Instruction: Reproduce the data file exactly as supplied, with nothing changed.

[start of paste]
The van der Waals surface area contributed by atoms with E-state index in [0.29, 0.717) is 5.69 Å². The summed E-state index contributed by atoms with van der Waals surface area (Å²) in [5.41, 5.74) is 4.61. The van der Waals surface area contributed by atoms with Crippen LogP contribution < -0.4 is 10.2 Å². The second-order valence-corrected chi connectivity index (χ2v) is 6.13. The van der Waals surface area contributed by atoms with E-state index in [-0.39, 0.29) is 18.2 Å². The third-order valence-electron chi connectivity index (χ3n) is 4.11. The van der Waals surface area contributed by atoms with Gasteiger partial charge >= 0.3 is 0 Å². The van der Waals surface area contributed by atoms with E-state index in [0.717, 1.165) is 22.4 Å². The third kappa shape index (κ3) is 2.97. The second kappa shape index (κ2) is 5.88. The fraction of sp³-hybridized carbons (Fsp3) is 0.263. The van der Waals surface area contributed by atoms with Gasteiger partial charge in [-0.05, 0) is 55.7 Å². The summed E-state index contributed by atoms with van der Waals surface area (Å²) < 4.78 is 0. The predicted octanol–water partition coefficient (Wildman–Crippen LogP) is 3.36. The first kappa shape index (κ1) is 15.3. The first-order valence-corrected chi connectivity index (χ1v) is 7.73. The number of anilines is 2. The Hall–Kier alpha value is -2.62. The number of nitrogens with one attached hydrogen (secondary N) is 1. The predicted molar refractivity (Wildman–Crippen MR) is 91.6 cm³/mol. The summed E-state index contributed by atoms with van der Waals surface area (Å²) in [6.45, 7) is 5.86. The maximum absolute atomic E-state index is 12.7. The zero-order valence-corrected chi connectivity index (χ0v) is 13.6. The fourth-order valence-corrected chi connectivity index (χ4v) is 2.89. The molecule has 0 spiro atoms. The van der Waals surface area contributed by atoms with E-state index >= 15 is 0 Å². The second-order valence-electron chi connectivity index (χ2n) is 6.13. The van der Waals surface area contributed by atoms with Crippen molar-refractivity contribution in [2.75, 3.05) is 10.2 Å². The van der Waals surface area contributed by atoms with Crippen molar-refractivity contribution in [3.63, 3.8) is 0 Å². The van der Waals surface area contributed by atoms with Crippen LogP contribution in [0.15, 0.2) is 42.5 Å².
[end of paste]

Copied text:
The van der Waals surface area contributed by atoms with E-state index in [0.29, 0.717) is 5.69 Å². The summed E-state index contributed by atoms with van der Waals surface area (Å²) in [5.41, 5.74) is 4.61. The van der Waals surface area contributed by atoms with Crippen LogP contribution < -0.4 is 10.2 Å². The second-order valence-corrected chi connectivity index (χ2v) is 6.13. The van der Waals surface area contributed by atoms with E-state index in [-0.39, 0.29) is 18.2 Å². The third-order valence-electron chi connectivity index (χ3n) is 4.11. The van der Waals surface area contributed by atoms with Gasteiger partial charge >= 0.3 is 0 Å². The van der Waals surface area contributed by atoms with E-state index in [0.717, 1.165) is 22.4 Å². The third kappa shape index (κ3) is 2.97. The second kappa shape index (κ2) is 5.88. The fraction of sp³-hybridized carbons (Fsp3) is 0.263. The van der Waals surface area contributed by atoms with Gasteiger partial charge in [-0.05, 0) is 55.7 Å². The summed E-state index contributed by atoms with van der Waals surface area (Å²) < 4.78 is 0. The predicted octanol–water partition coefficient (Wildman–Crippen LogP) is 3.36. The first kappa shape index (κ1) is 15.3. The first-order valence-corrected chi connectivity index (χ1v) is 7.73. The number of anilines is 2. The Hall–Kier alpha value is -2.62. The number of nitrogens with one attached hydrogen (secondary N) is 1. The predicted molar refractivity (Wildman–Crippen MR) is 91.6 cm³/mol. The summed E-state index contributed by atoms with van der Waals surface area (Å²) in [6.45, 7) is 5.86. The maximum absolute atomic E-state index is 12.7. The zero-order valence-corrected chi connectivity index (χ0v) is 13.6. The fourth-order valence-corrected chi connectivity index (χ4v) is 2.89. The molecule has 0 spiro atoms. The van der Waals surface area contributed by atoms with E-state index >= 15 is 0 Å². The second-order valence-electron chi connectivity index (χ2n) is 6.13. The van der Waals surface area contributed by atoms with Crippen molar-refractivity contribution in [2.75, 3.05) is 10.2 Å². The van der Waals surface area contributed by atoms with Crippen molar-refractivity contribution in [3.63, 3.8) is 0 Å². The van der Waals surface area contributed by atoms with Crippen LogP contribution in [0.15, 0.2) is 42.5 Å².